Lawmakers have urged the Energy Regulatory Commission to act on what they said were irregular terms set by the Manila Electric Company (Meralco) for 1,800 MW of electric supply that it was set to bid out.
Laguna Rep. Dan Fernandez said the ERC should stop Meralco from proceeding with the bidding until a review and study of its terms of reference (TOR) are completed.
Fernandez said a close examination of the TOR would show these are anti-competitive and discriminatory.
The lawmaker earlier delivered a privileged speech describing Meralco as a “monopsony” benefitting from a “market situation with only one buyer.”
Meralco had denied behaving as a monopoly or monosopny.
The firm said it complies with all government regulations and said Fernandez’s speech contained factual errors and was “riddled with inconsistencies.”
Meralco vice president and head of corporate communications Joe Zaldarriaga also stressed that Meralco complies with all government regulations.
Fernandez accused Meralco of “dictating terms to the suppliers.”
At the hearing of the House committee on legislative franchise on Nov. 22, Fernandez said Meralco’s invitation to bid for a 1,800 MW power supply agreement stipulated that only power plants in operation not earlier than Jan. 22, 2020 are qualified to bid.
“Your provision for your power supply agreement calls for 1,800 MW and if I may read, what you also said in that provision of your bidding — single or portfolio plant provided a power plant should be in commercial operation not earlier than January 22, 2020,” he said.
Fernandez said this stipulation by Meralco effectively proved monopsony allegations against the power distributor as this automatically excluded many of the power plants that should be participating.
“That is trademarking, that is branding. That’s tailor fitting, that’s illegal in accordance with the PCC (Philippine Competitive Commission) and international agreement which states that trademarking is prohibited. It does not allow tailor-fitting,” he said.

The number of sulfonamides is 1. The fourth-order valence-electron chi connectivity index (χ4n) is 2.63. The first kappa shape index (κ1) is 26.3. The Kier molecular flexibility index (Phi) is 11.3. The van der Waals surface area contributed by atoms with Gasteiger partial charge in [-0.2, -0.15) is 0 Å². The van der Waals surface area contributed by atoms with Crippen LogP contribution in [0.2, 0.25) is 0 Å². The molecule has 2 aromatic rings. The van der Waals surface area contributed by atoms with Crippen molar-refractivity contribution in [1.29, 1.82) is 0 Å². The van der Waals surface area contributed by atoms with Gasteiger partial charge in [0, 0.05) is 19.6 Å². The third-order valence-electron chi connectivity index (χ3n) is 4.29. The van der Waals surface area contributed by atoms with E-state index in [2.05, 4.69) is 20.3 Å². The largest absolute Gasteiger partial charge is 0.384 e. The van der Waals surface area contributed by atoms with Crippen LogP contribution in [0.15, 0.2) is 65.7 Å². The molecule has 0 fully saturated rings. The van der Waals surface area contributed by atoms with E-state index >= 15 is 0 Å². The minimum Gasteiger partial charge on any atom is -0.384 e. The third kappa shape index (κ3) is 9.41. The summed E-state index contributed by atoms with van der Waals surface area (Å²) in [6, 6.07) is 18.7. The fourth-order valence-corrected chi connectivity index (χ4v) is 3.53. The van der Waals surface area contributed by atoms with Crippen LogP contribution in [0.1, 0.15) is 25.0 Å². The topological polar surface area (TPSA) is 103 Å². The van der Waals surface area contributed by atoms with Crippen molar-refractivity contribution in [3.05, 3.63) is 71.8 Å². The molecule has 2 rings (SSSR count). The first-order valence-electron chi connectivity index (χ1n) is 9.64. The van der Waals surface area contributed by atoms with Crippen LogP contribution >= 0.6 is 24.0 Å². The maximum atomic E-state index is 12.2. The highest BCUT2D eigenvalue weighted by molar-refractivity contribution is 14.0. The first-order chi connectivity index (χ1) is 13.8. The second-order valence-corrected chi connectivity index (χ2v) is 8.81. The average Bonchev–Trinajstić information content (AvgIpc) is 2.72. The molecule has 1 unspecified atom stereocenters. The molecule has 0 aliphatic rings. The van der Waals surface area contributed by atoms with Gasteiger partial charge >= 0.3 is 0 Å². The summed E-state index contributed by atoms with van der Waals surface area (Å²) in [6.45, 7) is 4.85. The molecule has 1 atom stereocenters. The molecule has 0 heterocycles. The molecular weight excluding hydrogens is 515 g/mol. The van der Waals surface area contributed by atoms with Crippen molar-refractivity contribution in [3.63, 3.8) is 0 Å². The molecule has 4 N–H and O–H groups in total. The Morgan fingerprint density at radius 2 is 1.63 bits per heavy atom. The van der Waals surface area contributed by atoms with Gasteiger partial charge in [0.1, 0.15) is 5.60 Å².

“Your responsibility to us (is only as) a distribution utility only. You have to get least cost. How can you get least cost if many power plants are excluded?” Fernandez added.
ERC Chairperson Monalisa Dimalanta, for her part, said Meralco was told to make sure it is not unduly limiting the number of potential bidders.
She said a letter was already sent to Meralco stating the ERC’s observations on the published bid invite.
There are currently six potential bidders for the upcoming CSP. These are GNPower Dinginin (GNPD), First NatGas Power, SP New Energy, Mariveles Power Generation, Excellent Energy Resources and Masinloc Power Partners.
As regulator of the power industry, Dimalanta said the ERC is mandated to promote competition, encourage market development, ensure customer choice, and penalize abuse of market power in the industry.
Also at the hearing, a lawmaker said the TOR for the 1,800 MW supply bid favors certain power firms.
“That is also our concern,” Dimalanta said at the hearing.
“We hope Meralco will be conscientious and not only think of profits,” said Caloocan Rep. Dean Asistio.